On February 28, 1992, the Queen of Latin Soul and Boogaloo “La Yiyiyi” passed away in New York.
While Curro was scaring the children in the Cartuja of Seville, Guadalupe Victoria Yolí Raymond, a Hispanic neighbor of the Bronx of New York, died at the age of 52, in misery.
A few years earlier she had enrolled in college in order to survive on scholarship money.
Maybe when her neighbors heard her talk about limousines, fame, luxury and parties, they looked at her with a knowing look on their faces and played along. There you go again.
But it was true, during the sixties Victoria, La Lupe, also known then as the queen of Latin soul, bragged about being able to spend the twenty thousand dollars she earned per concert on a fur coat.
Long before the invasion of salsa there she was, La Yiyiyi, wandering from bar to bar along 53rd Street, a meeting and exchange place for Latino immigrants in the city of skyscrapers. Busamba’, ‘Boogaloo’, gentlemen.
That’s what it sounded like when Cuba slept with Mexico or Puerto Rico on the stage of any club. Salsa? No, not yet, please. It was still La Lupe’s time.
Yolí Victoria Raymond “La Lupe”
Exiled from Cuba because her singing offended the colonel, she was disputed in her beginnings by Mongo Santamaría and Tito Puente himself, with whom she made perhaps her most interesting recordings. From her first album, ‘Con el diablo en el cuerpo’, she made it clear that she was not going to be just any singer. She captivated the public with her extravagant personality and her madness.
She shrieked, shuddered, pulled her hair, insulted the audience, laughed, tore her clothes in passionate outbursts.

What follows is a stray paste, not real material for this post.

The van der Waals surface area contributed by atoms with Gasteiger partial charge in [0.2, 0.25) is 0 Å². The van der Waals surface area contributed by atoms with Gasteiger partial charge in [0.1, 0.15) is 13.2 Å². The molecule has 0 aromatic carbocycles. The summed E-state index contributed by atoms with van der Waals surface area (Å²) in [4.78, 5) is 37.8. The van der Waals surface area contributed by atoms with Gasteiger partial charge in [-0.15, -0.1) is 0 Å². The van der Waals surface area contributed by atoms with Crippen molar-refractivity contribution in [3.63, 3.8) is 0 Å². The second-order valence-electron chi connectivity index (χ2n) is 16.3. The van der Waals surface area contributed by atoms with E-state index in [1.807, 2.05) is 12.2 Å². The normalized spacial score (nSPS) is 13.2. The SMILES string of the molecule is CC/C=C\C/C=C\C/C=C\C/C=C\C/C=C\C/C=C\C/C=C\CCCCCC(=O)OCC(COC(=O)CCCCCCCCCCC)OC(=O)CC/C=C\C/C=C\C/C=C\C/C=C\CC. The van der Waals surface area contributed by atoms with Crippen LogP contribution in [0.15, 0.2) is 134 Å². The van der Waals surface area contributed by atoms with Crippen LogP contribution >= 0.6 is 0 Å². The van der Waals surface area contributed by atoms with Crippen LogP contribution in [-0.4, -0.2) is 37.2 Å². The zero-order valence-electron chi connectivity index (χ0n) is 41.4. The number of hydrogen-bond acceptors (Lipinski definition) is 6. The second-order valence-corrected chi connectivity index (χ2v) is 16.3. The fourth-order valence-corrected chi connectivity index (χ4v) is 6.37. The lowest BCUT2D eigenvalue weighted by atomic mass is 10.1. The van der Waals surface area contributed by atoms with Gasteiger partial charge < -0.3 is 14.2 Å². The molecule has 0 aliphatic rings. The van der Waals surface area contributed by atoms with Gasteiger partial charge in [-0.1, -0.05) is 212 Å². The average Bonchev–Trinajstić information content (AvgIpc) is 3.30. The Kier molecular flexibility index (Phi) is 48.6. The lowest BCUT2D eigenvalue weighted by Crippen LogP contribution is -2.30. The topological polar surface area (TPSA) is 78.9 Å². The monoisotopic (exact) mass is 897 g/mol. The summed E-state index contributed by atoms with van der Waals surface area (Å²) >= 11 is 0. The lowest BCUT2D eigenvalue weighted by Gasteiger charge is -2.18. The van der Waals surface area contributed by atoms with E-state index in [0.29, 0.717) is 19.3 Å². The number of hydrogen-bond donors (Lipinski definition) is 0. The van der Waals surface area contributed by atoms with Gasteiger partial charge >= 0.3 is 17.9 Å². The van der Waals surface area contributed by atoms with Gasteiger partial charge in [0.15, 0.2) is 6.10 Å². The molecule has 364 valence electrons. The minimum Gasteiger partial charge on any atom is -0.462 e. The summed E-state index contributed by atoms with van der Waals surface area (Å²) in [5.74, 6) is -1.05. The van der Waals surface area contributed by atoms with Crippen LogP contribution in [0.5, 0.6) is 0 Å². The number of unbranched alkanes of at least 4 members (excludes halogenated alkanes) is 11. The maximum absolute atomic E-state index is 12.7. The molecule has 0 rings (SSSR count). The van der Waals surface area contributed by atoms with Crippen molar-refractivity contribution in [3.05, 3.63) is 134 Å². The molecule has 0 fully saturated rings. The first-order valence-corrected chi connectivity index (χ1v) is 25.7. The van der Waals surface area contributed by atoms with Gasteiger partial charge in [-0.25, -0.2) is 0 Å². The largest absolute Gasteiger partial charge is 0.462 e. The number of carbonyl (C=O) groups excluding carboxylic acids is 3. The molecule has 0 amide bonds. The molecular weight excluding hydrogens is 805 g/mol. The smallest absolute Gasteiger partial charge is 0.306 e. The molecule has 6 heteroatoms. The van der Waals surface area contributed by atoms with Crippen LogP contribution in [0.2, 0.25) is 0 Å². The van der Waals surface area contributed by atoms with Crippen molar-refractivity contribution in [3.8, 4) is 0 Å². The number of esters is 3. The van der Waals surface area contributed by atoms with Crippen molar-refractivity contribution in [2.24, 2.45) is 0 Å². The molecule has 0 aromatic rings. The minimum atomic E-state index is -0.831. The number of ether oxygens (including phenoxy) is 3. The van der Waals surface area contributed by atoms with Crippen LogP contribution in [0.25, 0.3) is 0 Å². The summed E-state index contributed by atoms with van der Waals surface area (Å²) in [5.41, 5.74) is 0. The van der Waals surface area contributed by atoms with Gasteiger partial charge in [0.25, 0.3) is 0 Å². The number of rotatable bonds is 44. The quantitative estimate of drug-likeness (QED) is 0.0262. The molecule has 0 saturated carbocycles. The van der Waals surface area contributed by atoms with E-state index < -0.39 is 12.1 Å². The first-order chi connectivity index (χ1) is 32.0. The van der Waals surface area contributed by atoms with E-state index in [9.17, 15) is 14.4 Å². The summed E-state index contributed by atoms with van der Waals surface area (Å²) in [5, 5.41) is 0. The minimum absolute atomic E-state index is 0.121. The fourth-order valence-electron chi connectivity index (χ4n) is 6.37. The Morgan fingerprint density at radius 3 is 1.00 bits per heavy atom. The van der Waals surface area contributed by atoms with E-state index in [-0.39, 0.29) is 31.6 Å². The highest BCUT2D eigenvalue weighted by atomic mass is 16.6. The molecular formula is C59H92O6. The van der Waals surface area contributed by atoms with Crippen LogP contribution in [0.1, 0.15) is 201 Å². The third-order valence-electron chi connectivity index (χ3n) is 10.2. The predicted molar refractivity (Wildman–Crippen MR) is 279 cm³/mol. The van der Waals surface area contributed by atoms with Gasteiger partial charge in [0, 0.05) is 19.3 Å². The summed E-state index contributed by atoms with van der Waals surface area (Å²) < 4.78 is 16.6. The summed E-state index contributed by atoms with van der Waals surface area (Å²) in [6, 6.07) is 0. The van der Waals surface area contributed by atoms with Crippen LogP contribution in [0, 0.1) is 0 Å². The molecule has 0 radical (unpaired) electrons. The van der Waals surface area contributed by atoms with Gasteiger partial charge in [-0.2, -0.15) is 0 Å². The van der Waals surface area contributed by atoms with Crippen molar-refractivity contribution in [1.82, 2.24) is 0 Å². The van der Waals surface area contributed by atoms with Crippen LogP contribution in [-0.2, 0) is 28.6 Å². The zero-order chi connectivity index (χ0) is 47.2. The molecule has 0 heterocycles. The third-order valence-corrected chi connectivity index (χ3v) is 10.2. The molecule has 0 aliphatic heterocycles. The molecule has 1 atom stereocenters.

But she also cried and demonstrated her incredible technique when she was asked to sing a bolero. As she sang she lived. Pouring out and enjoying the joy and the sadness.
Then something happened. A new sound began to soundtrack the daily routine of the immigrant ghettos.
A less compromised rhythm that allowed evasion, at least for the duration of the dance, to all the Hispanics living badly in the United States.
Celia Cruz, for better or worse, gave salsa to the world and buried La Lupe in life.
Celia took away her throne and made sure that no one would remember her.
Fame and success is a war and Victoria no longer had the strength to participate in that battle. Her life was an earthquake.
Around that time her second husband began to develop schizophrenia and she decided to take care of her.
After that, little else is known about her until her death.
At the end of the 80’s she converted to the evangelist religion and composed a series of songs that may come to light under the name of La Samaritana.
Although surely her praises to God still sound as warm and sensual as the boleros ‘Orgasmo’ or ‘Puro Teatro’.
The year of her death, her friend Tito Puente and Celia Cruz were offering a conventional Latin music concert at Expo ’92.
Perhaps, at some point, the percussionist remembered when he played ‘Boogaloo’ with the first Latin queen.
As Lupe herself says in her explosive version of ‘Guantanamera’: “Sobre tu tierra divina riega mi voz campesina versos que son como flores, con los más grandes honores de La Yiyiyi, señores”.
Facebook: La Lupe